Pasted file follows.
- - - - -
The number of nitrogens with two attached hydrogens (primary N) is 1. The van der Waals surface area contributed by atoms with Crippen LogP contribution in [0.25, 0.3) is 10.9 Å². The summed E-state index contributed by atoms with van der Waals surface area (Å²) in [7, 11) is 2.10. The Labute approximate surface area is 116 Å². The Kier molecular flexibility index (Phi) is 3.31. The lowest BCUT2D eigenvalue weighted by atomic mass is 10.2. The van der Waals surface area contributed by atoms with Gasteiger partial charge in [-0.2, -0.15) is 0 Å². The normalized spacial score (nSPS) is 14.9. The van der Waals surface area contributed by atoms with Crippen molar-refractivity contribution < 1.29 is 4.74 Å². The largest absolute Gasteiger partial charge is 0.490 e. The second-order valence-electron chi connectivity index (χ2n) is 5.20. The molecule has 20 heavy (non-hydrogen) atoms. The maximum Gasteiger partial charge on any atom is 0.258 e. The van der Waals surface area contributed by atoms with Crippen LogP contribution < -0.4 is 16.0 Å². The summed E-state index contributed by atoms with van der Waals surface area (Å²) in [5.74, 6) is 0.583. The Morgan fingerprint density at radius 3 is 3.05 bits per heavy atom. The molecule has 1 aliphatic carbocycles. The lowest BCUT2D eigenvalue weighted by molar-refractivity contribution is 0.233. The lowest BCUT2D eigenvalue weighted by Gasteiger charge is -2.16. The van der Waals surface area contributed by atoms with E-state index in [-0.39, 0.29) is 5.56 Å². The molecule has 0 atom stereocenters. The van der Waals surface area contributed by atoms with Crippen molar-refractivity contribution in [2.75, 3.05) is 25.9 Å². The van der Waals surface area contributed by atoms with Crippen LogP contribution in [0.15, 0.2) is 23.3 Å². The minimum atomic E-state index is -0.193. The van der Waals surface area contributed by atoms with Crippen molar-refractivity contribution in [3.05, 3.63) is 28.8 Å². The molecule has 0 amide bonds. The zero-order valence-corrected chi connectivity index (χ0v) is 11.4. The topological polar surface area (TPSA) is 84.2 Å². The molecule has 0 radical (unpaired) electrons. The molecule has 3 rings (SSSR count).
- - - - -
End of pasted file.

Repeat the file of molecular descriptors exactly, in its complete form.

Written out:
The number of nitrogens with two attached hydrogens (primary N) is 1. The van der Waals surface area contributed by atoms with Crippen LogP contribution in [0.25, 0.3) is 10.9 Å². The summed E-state index contributed by atoms with van der Waals surface area (Å²) in [7, 11) is 2.10. The Labute approximate surface area is 116 Å². The Kier molecular flexibility index (Phi) is 3.31. The lowest BCUT2D eigenvalue weighted by atomic mass is 10.2. The van der Waals surface area contributed by atoms with Gasteiger partial charge in [-0.2, -0.15) is 0 Å². The normalized spacial score (nSPS) is 14.9. The van der Waals surface area contributed by atoms with Crippen molar-refractivity contribution < 1.29 is 4.74 Å². The largest absolute Gasteiger partial charge is 0.490 e. The second-order valence-electron chi connectivity index (χ2n) is 5.20. The molecule has 20 heavy (non-hydrogen) atoms. The maximum Gasteiger partial charge on any atom is 0.258 e. The van der Waals surface area contributed by atoms with Crippen LogP contribution < -0.4 is 16.0 Å². The summed E-state index contributed by atoms with van der Waals surface area (Å²) in [5.74, 6) is 0.583. The Morgan fingerprint density at radius 3 is 3.05 bits per heavy atom. The molecule has 1 aliphatic carbocycles. The lowest BCUT2D eigenvalue weighted by molar-refractivity contribution is 0.233. The lowest BCUT2D eigenvalue weighted by Gasteiger charge is -2.16. The van der Waals surface area contributed by atoms with E-state index in [-0.39, 0.29) is 5.56 Å². The molecule has 0 atom stereocenters. The van der Waals surface area contributed by atoms with Crippen molar-refractivity contribution in [2.75, 3.05) is 25.9 Å². The van der Waals surface area contributed by atoms with Crippen LogP contribution in [0.15, 0.2) is 23.3 Å². The minimum atomic E-state index is -0.193. The van der Waals surface area contributed by atoms with Crippen molar-refractivity contribution in [3.05, 3.63) is 28.8 Å². The molecule has 0 amide bonds. The zero-order valence-corrected chi connectivity index (χ0v) is 11.4. The topological polar surface area (TPSA) is 84.2 Å². The molecule has 0 radical (unpaired) electrons. The molecule has 3 rings (SSSR count).